Chris Tosic’s Untitled Logical Forms (the title referring to Wittgenstein’s analysis of forms underlying language) are at first sight a collection of small-scale non-representational paintings. Closer inspection reveals too precise lines, too sharp corners and a mechanically smooth finish, which suggests they have, at least largely, been printed. They could be the product of a home computer. This effectively updates the work from what might be original Constructivist, De Stijl or Bauhaus images, to those same, regurgitated by our current, possibly sterile and consumer lead, culture.
The pieces readily connect with their surroundings. The radiator in the HICA gallery, the result of the use of a domestic space, echoes immediately Untitled Logical Form 5 for instance, suggesting a more Duchampian interest. The space itself is a ‘modern conversion’: a type of modern design imposed onto older farm buildings. The images seem to ally themselves with the fate of the building, and almost disappear into their surroundings taking on the mantle of mass-produced art; the art of IKEA, B&Q, Argos even. In this way they present themselves as compromised things, but in a gallery context, perhaps suggest this as an opportunity, an opportunity to consider what is good and desirable about their state, and what isn’t, as there are better and worse aspects to the space they inhabit. Connecting all this with Wittgenstein might be proposing that the process underlying language, in this case a language of interior design as well as painting, is a much more complex issue than an idea of ‘logical forms’ might imply. It may be based on a muddle of imperfect individual understandings, taking ideas forward over time, a thought perhaps more in tune with Wittgenstein’s later ideas of meaning-as-use. If we consider how many conversations are taking place at any one time, how frequently words are employed, we can see what an enormously complicated process the slow incremental shaping of language appears to be.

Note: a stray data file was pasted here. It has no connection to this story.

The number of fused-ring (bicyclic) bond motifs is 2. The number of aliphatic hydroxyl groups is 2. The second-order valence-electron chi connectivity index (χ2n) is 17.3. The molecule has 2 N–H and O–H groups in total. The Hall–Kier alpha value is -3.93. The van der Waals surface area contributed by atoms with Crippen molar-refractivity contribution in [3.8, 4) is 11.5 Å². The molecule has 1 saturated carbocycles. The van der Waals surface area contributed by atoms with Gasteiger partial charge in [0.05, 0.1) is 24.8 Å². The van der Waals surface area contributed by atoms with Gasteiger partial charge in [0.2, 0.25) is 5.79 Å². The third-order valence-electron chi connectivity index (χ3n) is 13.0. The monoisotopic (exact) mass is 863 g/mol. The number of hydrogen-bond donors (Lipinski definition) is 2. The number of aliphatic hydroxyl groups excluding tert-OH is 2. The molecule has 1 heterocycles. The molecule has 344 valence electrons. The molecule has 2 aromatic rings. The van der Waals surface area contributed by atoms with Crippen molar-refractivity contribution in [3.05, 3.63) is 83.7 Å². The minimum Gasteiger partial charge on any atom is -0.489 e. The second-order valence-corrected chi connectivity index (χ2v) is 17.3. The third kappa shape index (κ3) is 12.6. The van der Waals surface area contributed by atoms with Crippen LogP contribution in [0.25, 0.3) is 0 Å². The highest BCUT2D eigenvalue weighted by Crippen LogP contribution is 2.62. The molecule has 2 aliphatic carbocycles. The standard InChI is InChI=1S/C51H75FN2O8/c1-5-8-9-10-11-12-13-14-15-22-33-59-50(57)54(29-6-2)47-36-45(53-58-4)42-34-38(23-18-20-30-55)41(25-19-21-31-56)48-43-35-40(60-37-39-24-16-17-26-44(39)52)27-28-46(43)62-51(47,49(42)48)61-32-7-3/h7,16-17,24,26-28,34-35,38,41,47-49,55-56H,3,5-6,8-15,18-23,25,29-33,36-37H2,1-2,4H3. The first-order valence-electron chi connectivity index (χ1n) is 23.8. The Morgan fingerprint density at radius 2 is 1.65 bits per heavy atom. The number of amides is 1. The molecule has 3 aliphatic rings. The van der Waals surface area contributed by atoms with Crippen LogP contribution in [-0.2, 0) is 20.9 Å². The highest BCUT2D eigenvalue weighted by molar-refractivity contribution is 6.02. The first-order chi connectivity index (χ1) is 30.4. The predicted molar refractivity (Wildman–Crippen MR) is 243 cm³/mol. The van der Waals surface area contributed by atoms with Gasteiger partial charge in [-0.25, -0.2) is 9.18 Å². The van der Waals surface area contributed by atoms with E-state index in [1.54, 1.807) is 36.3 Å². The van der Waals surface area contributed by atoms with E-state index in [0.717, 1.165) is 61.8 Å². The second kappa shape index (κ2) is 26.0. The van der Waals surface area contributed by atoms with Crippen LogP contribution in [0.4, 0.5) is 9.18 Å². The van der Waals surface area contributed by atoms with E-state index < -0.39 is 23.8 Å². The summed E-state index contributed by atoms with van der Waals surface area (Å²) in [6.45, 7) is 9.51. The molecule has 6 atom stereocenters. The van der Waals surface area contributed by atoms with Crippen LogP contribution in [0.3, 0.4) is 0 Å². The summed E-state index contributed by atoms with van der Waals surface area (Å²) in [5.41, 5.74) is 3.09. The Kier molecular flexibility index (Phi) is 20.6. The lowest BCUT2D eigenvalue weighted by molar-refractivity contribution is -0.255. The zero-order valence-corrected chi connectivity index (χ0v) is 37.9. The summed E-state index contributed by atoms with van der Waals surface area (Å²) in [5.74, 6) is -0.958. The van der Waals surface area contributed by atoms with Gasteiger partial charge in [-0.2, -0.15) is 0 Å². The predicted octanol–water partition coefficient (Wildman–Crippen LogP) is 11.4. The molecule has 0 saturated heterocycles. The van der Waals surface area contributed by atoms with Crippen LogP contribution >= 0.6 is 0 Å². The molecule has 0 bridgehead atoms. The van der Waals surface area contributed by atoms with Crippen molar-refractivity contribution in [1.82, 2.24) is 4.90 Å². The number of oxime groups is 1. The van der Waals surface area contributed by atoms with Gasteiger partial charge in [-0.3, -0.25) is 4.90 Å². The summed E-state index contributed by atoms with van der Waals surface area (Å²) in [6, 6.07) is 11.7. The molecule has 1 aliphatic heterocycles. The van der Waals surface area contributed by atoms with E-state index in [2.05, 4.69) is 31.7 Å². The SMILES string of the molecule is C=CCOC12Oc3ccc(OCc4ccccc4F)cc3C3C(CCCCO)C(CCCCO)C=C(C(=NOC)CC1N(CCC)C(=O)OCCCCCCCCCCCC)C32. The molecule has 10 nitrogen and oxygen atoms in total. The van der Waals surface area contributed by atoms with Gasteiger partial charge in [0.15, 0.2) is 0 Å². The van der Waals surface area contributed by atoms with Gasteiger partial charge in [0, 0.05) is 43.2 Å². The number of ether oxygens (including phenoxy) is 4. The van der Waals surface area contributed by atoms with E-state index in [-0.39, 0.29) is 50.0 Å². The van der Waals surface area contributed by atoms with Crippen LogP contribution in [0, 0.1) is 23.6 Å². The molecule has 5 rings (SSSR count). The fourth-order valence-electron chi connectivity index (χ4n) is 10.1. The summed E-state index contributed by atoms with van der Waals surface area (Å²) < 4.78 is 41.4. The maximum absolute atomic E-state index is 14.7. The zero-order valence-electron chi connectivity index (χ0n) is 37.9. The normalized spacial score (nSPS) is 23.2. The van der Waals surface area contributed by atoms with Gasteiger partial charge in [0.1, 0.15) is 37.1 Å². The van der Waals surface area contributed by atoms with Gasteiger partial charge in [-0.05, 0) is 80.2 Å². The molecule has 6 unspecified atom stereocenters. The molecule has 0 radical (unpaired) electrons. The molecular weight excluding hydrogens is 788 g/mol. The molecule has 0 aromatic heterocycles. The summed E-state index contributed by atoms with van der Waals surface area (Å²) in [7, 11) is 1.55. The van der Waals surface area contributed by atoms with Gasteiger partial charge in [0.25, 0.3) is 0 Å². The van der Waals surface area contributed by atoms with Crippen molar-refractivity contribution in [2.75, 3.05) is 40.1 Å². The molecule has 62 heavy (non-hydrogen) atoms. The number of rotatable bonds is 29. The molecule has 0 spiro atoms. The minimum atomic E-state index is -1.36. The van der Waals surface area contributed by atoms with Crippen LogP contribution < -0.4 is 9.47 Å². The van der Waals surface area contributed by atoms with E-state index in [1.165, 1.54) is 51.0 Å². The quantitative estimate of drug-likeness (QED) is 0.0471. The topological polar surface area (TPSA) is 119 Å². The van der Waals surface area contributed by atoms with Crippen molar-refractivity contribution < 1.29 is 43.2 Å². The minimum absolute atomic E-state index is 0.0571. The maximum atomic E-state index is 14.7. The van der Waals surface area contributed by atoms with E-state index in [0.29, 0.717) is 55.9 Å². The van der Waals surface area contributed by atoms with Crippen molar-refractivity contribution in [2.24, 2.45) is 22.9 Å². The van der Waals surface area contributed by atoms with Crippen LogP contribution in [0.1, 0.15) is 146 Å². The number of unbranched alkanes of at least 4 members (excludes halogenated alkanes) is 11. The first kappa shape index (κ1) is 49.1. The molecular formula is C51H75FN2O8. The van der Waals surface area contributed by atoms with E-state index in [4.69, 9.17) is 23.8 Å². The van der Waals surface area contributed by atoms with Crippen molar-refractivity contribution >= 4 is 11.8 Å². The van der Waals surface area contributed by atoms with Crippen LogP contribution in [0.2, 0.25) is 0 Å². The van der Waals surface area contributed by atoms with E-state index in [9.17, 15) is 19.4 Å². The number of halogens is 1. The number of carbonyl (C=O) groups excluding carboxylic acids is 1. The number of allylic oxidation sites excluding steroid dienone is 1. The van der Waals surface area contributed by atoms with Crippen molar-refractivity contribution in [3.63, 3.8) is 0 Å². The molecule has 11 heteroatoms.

The opportunity then is perhaps to reflect on how we judge the use of words or images. It is these judgements as they appear to each individual, which are the material of the work.
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